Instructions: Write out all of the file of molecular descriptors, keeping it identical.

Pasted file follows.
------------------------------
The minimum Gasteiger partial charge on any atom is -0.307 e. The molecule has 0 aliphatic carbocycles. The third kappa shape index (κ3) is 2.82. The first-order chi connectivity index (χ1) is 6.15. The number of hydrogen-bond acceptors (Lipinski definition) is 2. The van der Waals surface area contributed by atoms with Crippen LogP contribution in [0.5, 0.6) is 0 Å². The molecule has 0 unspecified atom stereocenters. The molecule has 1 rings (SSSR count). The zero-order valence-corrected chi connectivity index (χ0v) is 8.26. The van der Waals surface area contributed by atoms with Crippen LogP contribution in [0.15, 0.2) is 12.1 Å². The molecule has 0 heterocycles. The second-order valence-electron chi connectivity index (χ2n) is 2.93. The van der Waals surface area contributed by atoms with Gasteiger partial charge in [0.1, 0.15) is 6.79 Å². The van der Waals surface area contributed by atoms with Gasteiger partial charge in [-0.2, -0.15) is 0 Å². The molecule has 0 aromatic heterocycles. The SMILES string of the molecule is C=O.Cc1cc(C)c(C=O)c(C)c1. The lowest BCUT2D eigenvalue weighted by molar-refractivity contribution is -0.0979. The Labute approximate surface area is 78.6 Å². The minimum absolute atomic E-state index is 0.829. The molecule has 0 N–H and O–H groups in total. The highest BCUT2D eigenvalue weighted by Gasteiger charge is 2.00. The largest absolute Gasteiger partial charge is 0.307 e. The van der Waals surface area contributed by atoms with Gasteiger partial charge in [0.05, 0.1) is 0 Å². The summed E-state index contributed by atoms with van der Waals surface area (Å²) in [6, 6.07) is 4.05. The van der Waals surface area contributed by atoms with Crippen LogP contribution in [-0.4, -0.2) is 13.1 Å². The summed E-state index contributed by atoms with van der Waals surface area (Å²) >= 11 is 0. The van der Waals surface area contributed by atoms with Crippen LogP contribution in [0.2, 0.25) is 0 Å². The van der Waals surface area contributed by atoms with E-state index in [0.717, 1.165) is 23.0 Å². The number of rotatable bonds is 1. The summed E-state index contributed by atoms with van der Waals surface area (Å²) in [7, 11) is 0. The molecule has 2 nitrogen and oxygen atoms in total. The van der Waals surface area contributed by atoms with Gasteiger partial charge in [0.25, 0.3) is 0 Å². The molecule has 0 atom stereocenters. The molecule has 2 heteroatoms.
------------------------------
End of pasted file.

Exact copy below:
The minimum Gasteiger partial charge on any atom is -0.307 e. The molecule has 0 aliphatic carbocycles. The third kappa shape index (κ3) is 2.82. The first-order chi connectivity index (χ1) is 6.15. The number of hydrogen-bond acceptors (Lipinski definition) is 2. The van der Waals surface area contributed by atoms with Crippen LogP contribution in [0.5, 0.6) is 0 Å². The molecule has 0 unspecified atom stereocenters. The molecule has 1 rings (SSSR count). The zero-order valence-corrected chi connectivity index (χ0v) is 8.26. The van der Waals surface area contributed by atoms with Crippen LogP contribution in [0.15, 0.2) is 12.1 Å². The molecule has 0 heterocycles. The second-order valence-electron chi connectivity index (χ2n) is 2.93. The van der Waals surface area contributed by atoms with Gasteiger partial charge in [0.1, 0.15) is 6.79 Å². The van der Waals surface area contributed by atoms with Gasteiger partial charge in [-0.2, -0.15) is 0 Å². The molecule has 0 aromatic heterocycles. The SMILES string of the molecule is C=O.Cc1cc(C)c(C=O)c(C)c1. The lowest BCUT2D eigenvalue weighted by molar-refractivity contribution is -0.0979. The Labute approximate surface area is 78.6 Å². The minimum absolute atomic E-state index is 0.829. The molecule has 0 N–H and O–H groups in total. The highest BCUT2D eigenvalue weighted by Gasteiger charge is 2.00. The largest absolute Gasteiger partial charge is 0.307 e. The van der Waals surface area contributed by atoms with Gasteiger partial charge in [0.05, 0.1) is 0 Å². The summed E-state index contributed by atoms with van der Waals surface area (Å²) in [6, 6.07) is 4.05. The van der Waals surface area contributed by atoms with Crippen LogP contribution in [-0.4, -0.2) is 13.1 Å². The summed E-state index contributed by atoms with van der Waals surface area (Å²) >= 11 is 0. The van der Waals surface area contributed by atoms with Crippen LogP contribution in [0.2, 0.25) is 0 Å². The van der Waals surface area contributed by atoms with E-state index in [0.717, 1.165) is 23.0 Å². The number of rotatable bonds is 1. The summed E-state index contributed by atoms with van der Waals surface area (Å²) in [7, 11) is 0. The molecule has 2 nitrogen and oxygen atoms in total. The van der Waals surface area contributed by atoms with Gasteiger partial charge in [0.25, 0.3) is 0 Å². The molecule has 0 atom stereocenters. The molecule has 2 heteroatoms.